The 2012 report — Influencing Health: The Importance of Sex and Gender — is clear on a key point: With sex and gender traditionally expected to function within the parameters of heterosexuality and the male/female binary, SGM youth have problems adjusting to boundaries and expectations guiding behaviours and practices in key arenas including parenting, schooling, and healthcare.
Not adjusting can impact an individual’s social acceptability, cultural status, educational performance, employment and career opportunities, economic security, and comprehensive health. Thus the report accentuates the vital need to consider sex and gender in the development, implementation, and evaluation of health research, policymaking, programming, and interventions.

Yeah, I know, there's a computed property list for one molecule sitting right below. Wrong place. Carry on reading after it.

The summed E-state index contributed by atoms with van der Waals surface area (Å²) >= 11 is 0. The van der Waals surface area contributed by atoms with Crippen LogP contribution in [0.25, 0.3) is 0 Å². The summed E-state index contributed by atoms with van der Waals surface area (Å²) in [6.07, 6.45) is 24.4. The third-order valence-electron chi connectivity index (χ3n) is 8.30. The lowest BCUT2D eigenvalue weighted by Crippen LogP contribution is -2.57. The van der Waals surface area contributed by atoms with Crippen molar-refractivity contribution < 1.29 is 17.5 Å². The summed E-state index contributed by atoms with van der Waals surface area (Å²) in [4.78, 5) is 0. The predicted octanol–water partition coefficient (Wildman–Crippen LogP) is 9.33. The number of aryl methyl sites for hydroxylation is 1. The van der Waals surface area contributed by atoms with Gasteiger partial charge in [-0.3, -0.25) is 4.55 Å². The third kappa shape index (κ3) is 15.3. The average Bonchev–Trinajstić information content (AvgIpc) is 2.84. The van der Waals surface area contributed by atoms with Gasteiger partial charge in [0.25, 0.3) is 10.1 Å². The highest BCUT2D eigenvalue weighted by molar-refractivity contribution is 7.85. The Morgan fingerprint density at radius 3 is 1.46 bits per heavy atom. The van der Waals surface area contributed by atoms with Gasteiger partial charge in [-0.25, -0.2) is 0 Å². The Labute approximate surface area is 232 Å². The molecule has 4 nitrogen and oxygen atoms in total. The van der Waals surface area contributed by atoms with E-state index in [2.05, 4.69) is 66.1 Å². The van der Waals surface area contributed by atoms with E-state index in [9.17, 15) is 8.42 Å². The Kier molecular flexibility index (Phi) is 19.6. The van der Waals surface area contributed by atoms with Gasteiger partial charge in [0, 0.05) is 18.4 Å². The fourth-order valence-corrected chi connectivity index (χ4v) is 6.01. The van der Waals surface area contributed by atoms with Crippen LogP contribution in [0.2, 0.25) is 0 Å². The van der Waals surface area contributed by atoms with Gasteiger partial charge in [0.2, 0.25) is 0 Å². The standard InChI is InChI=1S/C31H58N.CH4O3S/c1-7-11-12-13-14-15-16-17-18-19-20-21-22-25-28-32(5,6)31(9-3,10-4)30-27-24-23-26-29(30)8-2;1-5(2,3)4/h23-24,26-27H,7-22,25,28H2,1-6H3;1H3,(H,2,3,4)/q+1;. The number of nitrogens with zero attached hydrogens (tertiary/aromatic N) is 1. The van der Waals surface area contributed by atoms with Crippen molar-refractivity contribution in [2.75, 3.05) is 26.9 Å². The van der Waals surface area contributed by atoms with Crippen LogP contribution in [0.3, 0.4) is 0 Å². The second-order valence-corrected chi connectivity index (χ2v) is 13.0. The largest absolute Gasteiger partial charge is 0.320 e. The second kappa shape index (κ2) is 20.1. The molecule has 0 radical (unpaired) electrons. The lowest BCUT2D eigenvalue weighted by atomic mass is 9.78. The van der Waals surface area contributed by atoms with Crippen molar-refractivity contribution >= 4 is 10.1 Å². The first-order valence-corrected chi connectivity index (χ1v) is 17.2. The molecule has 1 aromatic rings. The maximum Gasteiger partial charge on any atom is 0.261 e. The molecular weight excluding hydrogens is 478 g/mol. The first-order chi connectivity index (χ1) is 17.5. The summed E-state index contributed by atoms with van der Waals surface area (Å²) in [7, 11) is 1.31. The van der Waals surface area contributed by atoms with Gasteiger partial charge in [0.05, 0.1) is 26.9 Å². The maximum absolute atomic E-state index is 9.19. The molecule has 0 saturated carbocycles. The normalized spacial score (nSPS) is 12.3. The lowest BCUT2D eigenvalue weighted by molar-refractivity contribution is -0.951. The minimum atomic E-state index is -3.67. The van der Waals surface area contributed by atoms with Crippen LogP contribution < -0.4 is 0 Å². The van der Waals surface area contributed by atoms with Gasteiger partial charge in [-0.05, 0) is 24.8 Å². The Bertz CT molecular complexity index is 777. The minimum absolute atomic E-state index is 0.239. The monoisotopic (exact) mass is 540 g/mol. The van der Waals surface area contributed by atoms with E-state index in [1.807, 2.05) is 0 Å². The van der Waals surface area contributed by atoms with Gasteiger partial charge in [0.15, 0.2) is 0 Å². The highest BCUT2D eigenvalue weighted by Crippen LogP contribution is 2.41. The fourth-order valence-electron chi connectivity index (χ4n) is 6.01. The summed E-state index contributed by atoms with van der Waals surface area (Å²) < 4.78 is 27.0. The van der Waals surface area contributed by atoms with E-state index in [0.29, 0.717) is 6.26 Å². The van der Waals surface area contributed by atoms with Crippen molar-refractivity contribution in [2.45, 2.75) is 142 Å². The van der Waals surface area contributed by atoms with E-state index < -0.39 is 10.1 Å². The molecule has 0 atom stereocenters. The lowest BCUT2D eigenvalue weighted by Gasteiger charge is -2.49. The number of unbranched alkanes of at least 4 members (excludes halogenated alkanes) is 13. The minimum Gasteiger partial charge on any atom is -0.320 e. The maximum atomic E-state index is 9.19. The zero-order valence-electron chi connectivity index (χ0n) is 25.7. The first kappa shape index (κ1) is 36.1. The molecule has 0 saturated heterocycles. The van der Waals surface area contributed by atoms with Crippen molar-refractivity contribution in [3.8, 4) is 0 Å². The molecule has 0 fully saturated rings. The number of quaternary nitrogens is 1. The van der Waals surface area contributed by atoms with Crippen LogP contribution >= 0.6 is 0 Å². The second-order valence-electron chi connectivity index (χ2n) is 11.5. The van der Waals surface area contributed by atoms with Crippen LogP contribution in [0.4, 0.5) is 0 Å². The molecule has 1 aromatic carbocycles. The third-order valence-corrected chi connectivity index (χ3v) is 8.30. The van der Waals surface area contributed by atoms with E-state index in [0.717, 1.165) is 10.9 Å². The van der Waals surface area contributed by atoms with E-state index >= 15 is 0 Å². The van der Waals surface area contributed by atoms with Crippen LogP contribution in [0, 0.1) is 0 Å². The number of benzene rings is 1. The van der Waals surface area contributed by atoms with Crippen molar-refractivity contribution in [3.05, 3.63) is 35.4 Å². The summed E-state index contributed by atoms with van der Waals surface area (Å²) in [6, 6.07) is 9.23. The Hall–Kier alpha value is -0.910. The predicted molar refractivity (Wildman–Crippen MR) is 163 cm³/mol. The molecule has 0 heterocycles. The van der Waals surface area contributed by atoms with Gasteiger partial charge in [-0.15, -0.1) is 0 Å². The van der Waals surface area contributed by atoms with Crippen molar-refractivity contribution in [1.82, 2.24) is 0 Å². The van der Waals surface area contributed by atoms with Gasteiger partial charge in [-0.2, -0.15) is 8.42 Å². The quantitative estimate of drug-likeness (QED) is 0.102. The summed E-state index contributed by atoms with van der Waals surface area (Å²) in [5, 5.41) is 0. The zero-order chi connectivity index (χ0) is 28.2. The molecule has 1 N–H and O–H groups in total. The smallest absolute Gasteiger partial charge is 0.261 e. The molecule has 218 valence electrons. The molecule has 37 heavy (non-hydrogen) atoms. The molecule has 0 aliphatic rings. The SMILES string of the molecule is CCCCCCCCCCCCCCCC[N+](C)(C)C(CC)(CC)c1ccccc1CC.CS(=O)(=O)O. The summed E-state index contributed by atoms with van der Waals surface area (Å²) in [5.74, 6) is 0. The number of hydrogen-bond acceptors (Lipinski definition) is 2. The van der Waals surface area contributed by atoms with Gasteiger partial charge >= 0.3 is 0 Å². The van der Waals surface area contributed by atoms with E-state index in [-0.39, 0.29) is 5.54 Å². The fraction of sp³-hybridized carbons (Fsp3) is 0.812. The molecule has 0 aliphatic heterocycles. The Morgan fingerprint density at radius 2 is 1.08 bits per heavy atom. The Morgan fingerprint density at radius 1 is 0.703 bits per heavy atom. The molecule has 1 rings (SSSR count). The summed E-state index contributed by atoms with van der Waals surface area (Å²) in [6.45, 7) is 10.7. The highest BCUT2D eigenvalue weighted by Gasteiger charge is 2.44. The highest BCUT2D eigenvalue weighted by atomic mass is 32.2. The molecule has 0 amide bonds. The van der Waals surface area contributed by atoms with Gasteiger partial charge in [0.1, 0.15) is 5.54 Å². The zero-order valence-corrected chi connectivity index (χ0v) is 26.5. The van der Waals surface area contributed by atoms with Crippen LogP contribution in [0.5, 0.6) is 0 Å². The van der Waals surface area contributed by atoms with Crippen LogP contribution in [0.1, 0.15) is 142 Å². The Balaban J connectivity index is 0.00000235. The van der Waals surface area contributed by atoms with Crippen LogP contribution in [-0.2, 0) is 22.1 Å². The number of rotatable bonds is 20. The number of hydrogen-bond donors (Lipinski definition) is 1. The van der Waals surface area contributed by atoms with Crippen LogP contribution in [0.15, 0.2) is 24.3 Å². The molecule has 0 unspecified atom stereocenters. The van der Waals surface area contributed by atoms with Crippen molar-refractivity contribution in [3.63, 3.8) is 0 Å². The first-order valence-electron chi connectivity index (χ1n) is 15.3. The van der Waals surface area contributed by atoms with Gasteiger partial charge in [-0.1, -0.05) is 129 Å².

Indeed the report states that sex and gender should be considered in all research areas. In its focus on education research, the report stresses the need to study how both sex and gender affect the individual, social, and environmental needs of youth, their learning experiences and outcomes, and the kinds of educational initiatives, interventions, curricula, and instructional strategies needed to create sex-and-gender inclusive schools.